Out on the road, nosing the not-inconsiderable CT6 onto Highway 280, I watch for the grey steering wheel icon in the digital instrumentation that means Super Cruise is available. It appears just as I’m pulling out of the slow lane, and when I press the Super Cruise button on the wheel, after a few seconds the light bar glows green. That’s my cue to let go of the controls altogether.
As the first corner approaches, I brace myself for the usual ping-ponging between the lines that I’m familiar with from rival semi-autonomous systems. Instead, the Cadillac simply sweeps imperiously around, dead-center in the lane. I look across to where one of Cadillac’s engineers is sitting, watching my reaction, then catch the green blink of the light bar and immediately glance back at the road. My first instinct is to grab the wheel, or nudge it to prove my presence, but to Super Cruise my eyes are enough.
Less than a mile later, and I’m testing the attention-tracking system. Turns out, at 65 mph you can look away for about 5 seconds before the car demands your gaze. Later on, with the adaptive cruise set to 75 mph, I get about 4 seconds. Super Cruise will operate at speeds up to 85 mph, and in stop-go traffic at the other extreme.
However it also only works on certain roads: namely the divided, limited-access highways that Cadillac has had mapped. That’s mainly down to just how predictable such roads are. There’s no uncertainty around pedestrians or bicycles, and the system knows where vehicles will be entering and exiting.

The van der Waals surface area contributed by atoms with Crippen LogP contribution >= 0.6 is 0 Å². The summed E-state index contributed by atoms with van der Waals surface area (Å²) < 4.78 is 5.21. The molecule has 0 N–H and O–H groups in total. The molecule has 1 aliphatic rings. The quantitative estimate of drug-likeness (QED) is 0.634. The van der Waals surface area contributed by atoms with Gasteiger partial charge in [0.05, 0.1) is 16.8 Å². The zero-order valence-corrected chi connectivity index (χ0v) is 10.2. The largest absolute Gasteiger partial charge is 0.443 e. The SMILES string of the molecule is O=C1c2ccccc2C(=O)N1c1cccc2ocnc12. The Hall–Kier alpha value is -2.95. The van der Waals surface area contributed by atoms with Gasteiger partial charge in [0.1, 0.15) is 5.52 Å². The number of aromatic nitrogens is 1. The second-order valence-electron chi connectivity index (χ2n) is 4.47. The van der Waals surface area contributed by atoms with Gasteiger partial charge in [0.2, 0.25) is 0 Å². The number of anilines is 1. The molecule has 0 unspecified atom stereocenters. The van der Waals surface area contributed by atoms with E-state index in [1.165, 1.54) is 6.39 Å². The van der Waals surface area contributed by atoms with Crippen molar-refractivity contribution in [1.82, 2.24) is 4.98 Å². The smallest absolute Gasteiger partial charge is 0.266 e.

It’s also, Walkup says, where drivers report the most potential value is to be had. “Most customer benefit was going to be on the interstate system, particularly during their commutes,” Cadillac’s consumer research found. “You get some time back during your commute, and that’s what people told us they want.”
I can buy that. After the initial “the car is driving itself!” surprise, you quickly get used to the sensation, even blasé about it. I felt confident with Super Cruise in a way that I haven’t with any other semi-autonomous system I’ve tried, and that comes down to how the car communicates its status with you, and how hands-off you can be.
The light bar – which also includes IR emitters, to light your face at night so that the attention camera can still see you – leaves you in no uncertainty as to what’s going on. It’s conspicuous enough that you’re not searching through the instrumentation to find an icon or graphic. When you want to overtake, for instance, you take the wheel and turn; there’s a little opposing torque, just to make clear you’re assuming control, and the light bar turns blue. When you’re safely into the right lane, after a moment’s reacclimatization the bar goes green again, and you’re free to let go.
“The system was designed to be hands-free, so there are mechanisms in place to make you feel comfortable letting go of the wheel,” is how Pam Fletcher, Executive Chief Engineer of GM’s Global Electric & Autonomous Vehicles, describes it to me. “All of these confidence factors that are in there: knowing you’re on a road; knowing that this great system is capable of smooth, precise operation; knowing that if you’re not checking in at a great enough frequency, it doesn’t leave you to figure out ‘is this working okay, am I checking in okay?'”